But really this movie belongs to Michael Fassbender. While he previously stole the show in Prometheus as the decidedly creepy ‘Jeeves in space’ android David, Alien Covenant adds an abundance of new depth to the character, as well as his new ‘brother’ Walter. From David’s beautifully eerie meeting with his ‘creator’ in the film’s opening scene, up to possibly the creepiest music lesson in cinema history, Fassbender’s double turn manages to include just the right amount of subtly, menace and intelligence. There was a rumour going around that he was thinking about quitting acting due to his bad experiences on the recent X-Men: Apocalypse and Assassin’s Creed movies – on the strength of his performance here, I truly hope that’s not the case.
I can’t rightly review a Ridley Scott movie without discussing its visual style. As is normally the case, Covenant is simply stunning to look at – with Scott and frequent collaborator cinematographer Dariusz Wolski constructing shots of absolute beauty throughout – especially during the crew’s initial exploration of the ‘Paradise’ planet, the shots of the Covenant ship entering the planet’s upper atmosphere, and shadowy contents of David’s ‘laboratory’. It’s also a statement of Scott’s undoubted talent as a director that he could achieve a movie of such scale with a much lower budget of most typical Hollywood sci-fi movies (the budget was around $100million – compare this to $190million for the recently released Kong: Skull Island or $210million for Guardians Of The Galaxy 2).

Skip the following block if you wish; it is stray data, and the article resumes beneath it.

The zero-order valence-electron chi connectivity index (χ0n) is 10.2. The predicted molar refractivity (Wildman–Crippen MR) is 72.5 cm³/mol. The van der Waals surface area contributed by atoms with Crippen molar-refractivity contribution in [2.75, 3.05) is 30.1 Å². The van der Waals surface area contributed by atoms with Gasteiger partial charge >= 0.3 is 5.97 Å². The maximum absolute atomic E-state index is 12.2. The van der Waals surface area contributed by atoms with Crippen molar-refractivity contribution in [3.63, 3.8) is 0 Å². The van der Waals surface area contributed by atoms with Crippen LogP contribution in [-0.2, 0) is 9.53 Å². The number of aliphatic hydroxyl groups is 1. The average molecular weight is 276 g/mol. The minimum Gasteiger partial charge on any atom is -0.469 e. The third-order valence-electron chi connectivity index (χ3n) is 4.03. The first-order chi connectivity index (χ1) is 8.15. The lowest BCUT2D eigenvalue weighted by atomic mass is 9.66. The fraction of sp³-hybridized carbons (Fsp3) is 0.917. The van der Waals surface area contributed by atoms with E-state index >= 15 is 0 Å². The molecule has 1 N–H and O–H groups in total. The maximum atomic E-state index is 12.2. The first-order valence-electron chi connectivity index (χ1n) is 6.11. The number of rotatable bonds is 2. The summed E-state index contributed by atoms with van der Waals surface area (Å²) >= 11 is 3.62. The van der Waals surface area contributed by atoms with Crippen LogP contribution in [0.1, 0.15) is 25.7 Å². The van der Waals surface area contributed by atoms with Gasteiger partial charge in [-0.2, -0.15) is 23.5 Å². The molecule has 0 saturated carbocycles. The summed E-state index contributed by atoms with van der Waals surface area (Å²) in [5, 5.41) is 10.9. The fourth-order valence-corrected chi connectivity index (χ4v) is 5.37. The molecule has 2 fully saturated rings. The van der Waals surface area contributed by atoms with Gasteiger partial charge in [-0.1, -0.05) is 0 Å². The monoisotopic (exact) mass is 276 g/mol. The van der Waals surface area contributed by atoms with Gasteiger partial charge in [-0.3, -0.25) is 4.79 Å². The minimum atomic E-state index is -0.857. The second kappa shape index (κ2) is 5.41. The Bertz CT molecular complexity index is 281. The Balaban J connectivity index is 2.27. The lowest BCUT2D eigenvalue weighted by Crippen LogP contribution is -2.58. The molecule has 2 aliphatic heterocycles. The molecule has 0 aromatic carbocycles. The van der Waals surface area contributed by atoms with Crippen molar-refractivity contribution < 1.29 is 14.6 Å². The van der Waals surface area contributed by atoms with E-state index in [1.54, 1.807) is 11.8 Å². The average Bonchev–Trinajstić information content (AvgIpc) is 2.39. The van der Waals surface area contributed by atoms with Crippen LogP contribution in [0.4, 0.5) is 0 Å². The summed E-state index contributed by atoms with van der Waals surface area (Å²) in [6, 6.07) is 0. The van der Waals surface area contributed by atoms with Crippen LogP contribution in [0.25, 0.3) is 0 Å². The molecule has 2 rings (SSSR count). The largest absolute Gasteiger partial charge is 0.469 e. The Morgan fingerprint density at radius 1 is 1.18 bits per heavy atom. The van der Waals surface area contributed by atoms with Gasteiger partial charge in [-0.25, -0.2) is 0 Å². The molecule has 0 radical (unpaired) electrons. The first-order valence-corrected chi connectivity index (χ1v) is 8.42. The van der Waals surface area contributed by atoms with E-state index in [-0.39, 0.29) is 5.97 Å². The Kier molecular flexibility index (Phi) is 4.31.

In conclusion, whilst Alien Covenant is still a flawed film in comparison to the more celebrated entries in the Alien franchise, it is still a beautiful looking, generally exciting and fun sci-fi horror movie that improves much on the promise of Prometheus. Yes, I am quite cautious of the direction that Scott is determined to take the series in, and the fact that he has been given de-facto licence by 20th Century Fox to basically do whatever the hell he wants to do (including scrapping the proposed Neil Blomkamp directed Alien 5 – boooo!!!)…but no matter what he does, at least it won’t be as shit as Alien Resurrection.